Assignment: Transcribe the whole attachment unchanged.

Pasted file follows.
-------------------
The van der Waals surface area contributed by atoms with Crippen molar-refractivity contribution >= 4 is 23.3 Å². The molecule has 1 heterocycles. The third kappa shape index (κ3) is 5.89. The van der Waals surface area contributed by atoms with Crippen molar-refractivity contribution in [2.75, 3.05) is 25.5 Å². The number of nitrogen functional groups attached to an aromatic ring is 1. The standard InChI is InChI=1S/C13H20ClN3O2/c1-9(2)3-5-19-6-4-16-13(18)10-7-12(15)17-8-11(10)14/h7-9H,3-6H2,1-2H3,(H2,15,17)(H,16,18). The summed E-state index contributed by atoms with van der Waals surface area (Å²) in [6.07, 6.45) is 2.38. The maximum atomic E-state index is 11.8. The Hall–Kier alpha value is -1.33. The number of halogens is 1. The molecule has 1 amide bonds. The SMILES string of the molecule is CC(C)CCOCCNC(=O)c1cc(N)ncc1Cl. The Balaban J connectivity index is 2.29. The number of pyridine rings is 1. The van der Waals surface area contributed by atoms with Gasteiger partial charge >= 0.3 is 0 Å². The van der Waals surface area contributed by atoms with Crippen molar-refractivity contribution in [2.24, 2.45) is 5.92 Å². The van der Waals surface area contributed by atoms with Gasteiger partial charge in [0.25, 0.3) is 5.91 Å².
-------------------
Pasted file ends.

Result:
The van der Waals surface area contributed by atoms with Crippen molar-refractivity contribution >= 4 is 23.3 Å². The molecule has 1 heterocycles. The third kappa shape index (κ3) is 5.89. The van der Waals surface area contributed by atoms with Crippen molar-refractivity contribution in [2.75, 3.05) is 25.5 Å². The number of nitrogen functional groups attached to an aromatic ring is 1. The standard InChI is InChI=1S/C13H20ClN3O2/c1-9(2)3-5-19-6-4-16-13(18)10-7-12(15)17-8-11(10)14/h7-9H,3-6H2,1-2H3,(H2,15,17)(H,16,18). The summed E-state index contributed by atoms with van der Waals surface area (Å²) in [6.07, 6.45) is 2.38. The maximum atomic E-state index is 11.8. The Hall–Kier alpha value is -1.33. The number of halogens is 1. The molecule has 1 amide bonds. The SMILES string of the molecule is CC(C)CCOCCNC(=O)c1cc(N)ncc1Cl. The Balaban J connectivity index is 2.29. The number of pyridine rings is 1. The van der Waals surface area contributed by atoms with Gasteiger partial charge >= 0.3 is 0 Å². The van der Waals surface area contributed by atoms with Crippen molar-refractivity contribution in [2.24, 2.45) is 5.92 Å². The van der Waals surface area contributed by atoms with Gasteiger partial charge in [0.25, 0.3) is 5.91 Å².